New online resource aims to promote, advance global childhood cancer education
Physicians from Baylor College of Medicine and Texas Children’s Cancer Center who are involved in the care of children with cancer globally have become all too familiar with an alarming statistic: in many resource-limited settings around the world, only 10 to 20 percent of children with cancer survive. This is a stark contrast to the United States and other high-resource countries, where 80 percent of children with cancer survive their disease.
Making this statistic even more troubling is that 80 percent of the world population lives in resource-limited settings and have limited access to modern diagnostics and treatment.
“There’s a huge gap in treating children’s cancer in most of the world,” said Dr. Jeremy Slone, assistant professor of pediatric hematology/oncology at Baylor, who is part of the global program at Texas Children’s Cancer Center.
Slone spent three years caring for children with cancer in Botswana, so he has seen these issues firsthand. However, there’s something else that he has learned firsthand: with the right knowledge, health professionals can do a lot for children with cancer, even when their resources are limited.
That’s why having a trained workforce is so important. Slone has been involved in an effort with the International Society of Paediatric Oncology (SIOP) to collect information on training opportunities and training materials for healthcare workers from resource-limited settings caring for children with cancer. The idea is that by consolidating this information into one resource, it will be more accessible for those who need it.
Through the SIOP – Paediatric Oncology in Developing Countries Education/Training Working Group, Slone and colleagues developed a website called Paediatric Oncology International Network for Training and Education, or POINTE, with a goal of promoting global childhood cancer education. The website was launched at the SIOP Annual Congress in Dublin last month.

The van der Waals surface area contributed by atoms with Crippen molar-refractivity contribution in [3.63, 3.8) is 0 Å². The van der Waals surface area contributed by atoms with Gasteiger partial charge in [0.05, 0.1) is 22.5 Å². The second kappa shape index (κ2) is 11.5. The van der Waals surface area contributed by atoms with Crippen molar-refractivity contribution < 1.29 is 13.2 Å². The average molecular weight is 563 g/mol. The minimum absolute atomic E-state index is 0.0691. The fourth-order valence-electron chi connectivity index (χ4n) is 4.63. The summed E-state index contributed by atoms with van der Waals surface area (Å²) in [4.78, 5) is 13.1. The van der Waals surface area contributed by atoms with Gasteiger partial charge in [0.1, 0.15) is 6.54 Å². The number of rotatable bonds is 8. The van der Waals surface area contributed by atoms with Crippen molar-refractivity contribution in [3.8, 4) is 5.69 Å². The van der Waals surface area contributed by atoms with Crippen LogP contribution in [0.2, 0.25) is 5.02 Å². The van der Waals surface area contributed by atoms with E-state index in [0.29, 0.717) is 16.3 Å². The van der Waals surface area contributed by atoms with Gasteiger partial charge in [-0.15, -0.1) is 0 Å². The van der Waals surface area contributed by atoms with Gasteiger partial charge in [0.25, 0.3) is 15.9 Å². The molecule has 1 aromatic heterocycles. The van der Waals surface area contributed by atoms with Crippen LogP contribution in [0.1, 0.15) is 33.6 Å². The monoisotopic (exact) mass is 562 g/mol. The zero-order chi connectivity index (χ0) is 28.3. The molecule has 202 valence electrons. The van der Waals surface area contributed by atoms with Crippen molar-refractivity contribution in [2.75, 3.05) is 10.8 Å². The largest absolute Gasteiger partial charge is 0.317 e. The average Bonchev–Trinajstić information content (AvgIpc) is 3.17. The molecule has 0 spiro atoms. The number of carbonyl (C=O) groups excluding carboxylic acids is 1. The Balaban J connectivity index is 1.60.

The online database lists more than 70 unique training opportunities in the field of hematology/oncology for healthcare workers in resource-limited settings. Because many healthcare professionals in resource-limited settings lack an adequate internet connection, it‘s also available as a printable spreadsheet. It lists opportunity type, intended audience, location, duration of training, application deadline and other important information.
POINTE also includes a ‘Find an Expert’ section where healthcare workers in resource-limited countries can connect with a physician or healthcare professional in North America and other parts of the world.
“For example, if someone in Cameroon has a patient with a brain tumor but there is no local expert, he can find an expert elsewhere and consult with that physician,” Slone said.
In addition, educational materials such as lectures and handbooks are available on POINTE. This section of the site is open-access, so anyone from any institution can submit materials through a two-step approval process and the materials are available to everyone.
“Doctors, nurses, pharmacists, surgeons and other healthcare professionals – these are the groups we’re trying to reach by providing resources that are immediately available and accessible,” Slone said.
While Slone has focused his career on international healthcare, there are others who are not familiar with global health but still want to help.
“There are a lot of people in high-resource countries who want to help, but they don’t know how. By creating this exchange, we can help those people find opportunities for international collaboration, and we can also help people in resource-limited settings. We hope the POINTE site will continue to grow.”
For more information, visit the POINTE website or email email@example.com.
-By Dana Benson